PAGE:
Securiti Tops DSPM Ratings in GigaOm Report

View

Compliance Checklist For Automated Decision-Making Under GDPR

By Anas Baig | Reviewed By Semra Islam
Published May 2, 2024

Listen to the content

Automated Decision-Making is gaining an elevated degree of importance in a world that’s adopting artificial intelligence (AI) at every significant applicable opportunity. The combination of sophisticated algorithms and models promises a significant improvement in overall business productivity, performance, and efficiency. However, these also present tremendous challenges to consumers' privacy and autonomy.

The General Data Protection Regulation (GDPR) presents a reasonably nuanced approach to automated decision-making. While it acknowledges the efficiency such technologies can bring, it places an extensive degree of importance on appropriate mechanisms that ensure these technologies do not operate unchecked and unchallenged.

Most importantly, it puts user consent on the precipice, making it the definitive requirement for any organization hoping to leverage such technologies.

Best Practices Checklist For Compliance

Consent is a vital cornerstone of GDPR compliance. Within the automated decision-making context, it takes on an even greater importance as an organization may only proceed with it if it has the explicit consent of the data subject, is authorized by the Union or Member state law, or is necessary for the completion of a contractual agreement between the data subject and the organization collecting the data.

According to the EDPB Guidelines on Consent, the term 'explicit consent' refers to the manner in which the data subject indicates their consent, necessitating an express statement of consent. This could be achieved by explicitly confirming consent through a written statement. In digital or online settings, explicit consent can also be obtained through actions such as completing an electronic form, sending an email, submitting a scanned document bearing the data subject's signature, employing an electronic signature, or a two-step verification procedure.

The organization collecting the data has the onus of ensuring that the data subjects have appropriate information and knowledge of the consequences of their consent to automated decision-making.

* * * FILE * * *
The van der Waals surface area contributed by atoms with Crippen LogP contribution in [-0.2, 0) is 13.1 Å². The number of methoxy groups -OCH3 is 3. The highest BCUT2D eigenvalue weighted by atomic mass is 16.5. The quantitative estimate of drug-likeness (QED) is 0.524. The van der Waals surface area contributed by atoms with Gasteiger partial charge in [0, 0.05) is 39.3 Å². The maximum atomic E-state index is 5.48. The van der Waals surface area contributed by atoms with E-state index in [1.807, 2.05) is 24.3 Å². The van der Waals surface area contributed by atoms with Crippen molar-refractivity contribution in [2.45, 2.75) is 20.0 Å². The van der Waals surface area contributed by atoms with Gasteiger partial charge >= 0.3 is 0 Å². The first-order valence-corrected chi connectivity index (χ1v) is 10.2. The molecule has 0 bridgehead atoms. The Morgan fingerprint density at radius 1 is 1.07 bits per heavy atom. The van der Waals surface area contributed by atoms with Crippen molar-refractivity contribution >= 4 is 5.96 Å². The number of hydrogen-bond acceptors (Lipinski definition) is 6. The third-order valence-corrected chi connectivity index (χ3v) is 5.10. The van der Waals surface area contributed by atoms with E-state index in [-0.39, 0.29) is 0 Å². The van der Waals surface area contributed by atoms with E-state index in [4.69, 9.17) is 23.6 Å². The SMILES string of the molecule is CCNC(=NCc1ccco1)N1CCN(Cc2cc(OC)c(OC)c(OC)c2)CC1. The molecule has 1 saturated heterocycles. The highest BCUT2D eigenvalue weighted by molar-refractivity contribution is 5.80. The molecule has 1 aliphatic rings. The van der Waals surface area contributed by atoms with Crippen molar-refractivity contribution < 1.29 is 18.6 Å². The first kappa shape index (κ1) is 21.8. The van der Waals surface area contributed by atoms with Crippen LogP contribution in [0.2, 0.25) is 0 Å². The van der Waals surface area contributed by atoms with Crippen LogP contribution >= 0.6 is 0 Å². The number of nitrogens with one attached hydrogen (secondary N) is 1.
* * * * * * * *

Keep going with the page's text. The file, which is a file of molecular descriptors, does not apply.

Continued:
A Dynamic Privacy Notice

Just as technology is evolving, so are customer expectations. Modern customers are more informed and vigilant about what data websites collect and how they use it. Additionally, most data privacy laws, including the GDPR, require the organization collecting the data to appropriately educate all visitors to its website about its data collection practices, especially aspects surrounding automated decision-making.

Data controllers must inform the data subjects about automated decision-making involving their data, including profiling, with legal or similarly significant effects. Such notices must contain meaningful information about the logic involved, as well as the significance, and at least when based on profiling, the potential consequences of the processing for the data subject, as well as what rights individuals have when it comes to opting out of such profiling. Moreover, the data subject must also be informed about the factors considered in the decision-making process and their ‘weight’ on an aggregate level.

Data subjects must also be informed of how they can request human intervention, express their point of view, and contest the decision.

Appropriate Data Security Measures

In cases where automated decision-making (with legal or similarly significant effects) is necessary for entering into or the performance of a contract between the data subject and a data controller or is based on the data subject’s explicit consent, the GDPR requires data controllers to implement suitable measures to safeguard the data subject’s rights and freedoms and legitimate interests, at least the right to obtain human intervention on the part of the controller, express their viewpoint, and obtain an explanation of the decision reached after such assessment and contest the decision.

Further, organizations are recommended to employ the following measures:

  • Deployment of appropriate mathematical or statistical profiling methods;
  • Deployment of appropriate technical and organizational measures to correct inaccuracies, minimize errors, and mitigate risks to data subjects' interests and rights, and prevent discriminatory effects based on their sensitive data such as race, ethnicity, health status, etc;
  • When extending options for human review, such reviews must be carried out by someone with the appropriate authority and capability to change the decision;
  • The human reviewer should undertake a thorough assessment of all the relevant data, including any additional information provided by the data subject.

Seamless DSR Fulfillment

The GDPR grants individuals specific data subject rights related to automated decision-making, including profiling. These include the right to access, object, rectification, erasure, and restriction of processing.

To that end, organizations must ensure they have a seamless mechanism in place that allows individuals to initiate DSR requests. The process involved in making such a request should be fairly streamlined and easy enough for an individual to exercise their rights as guaranteed by the GDPR. Doing so can positively contribute to reinforcing individuals' trust in an organization's ability to take their concerns and grievances seriously.

Dealing with Sensitive Personal Data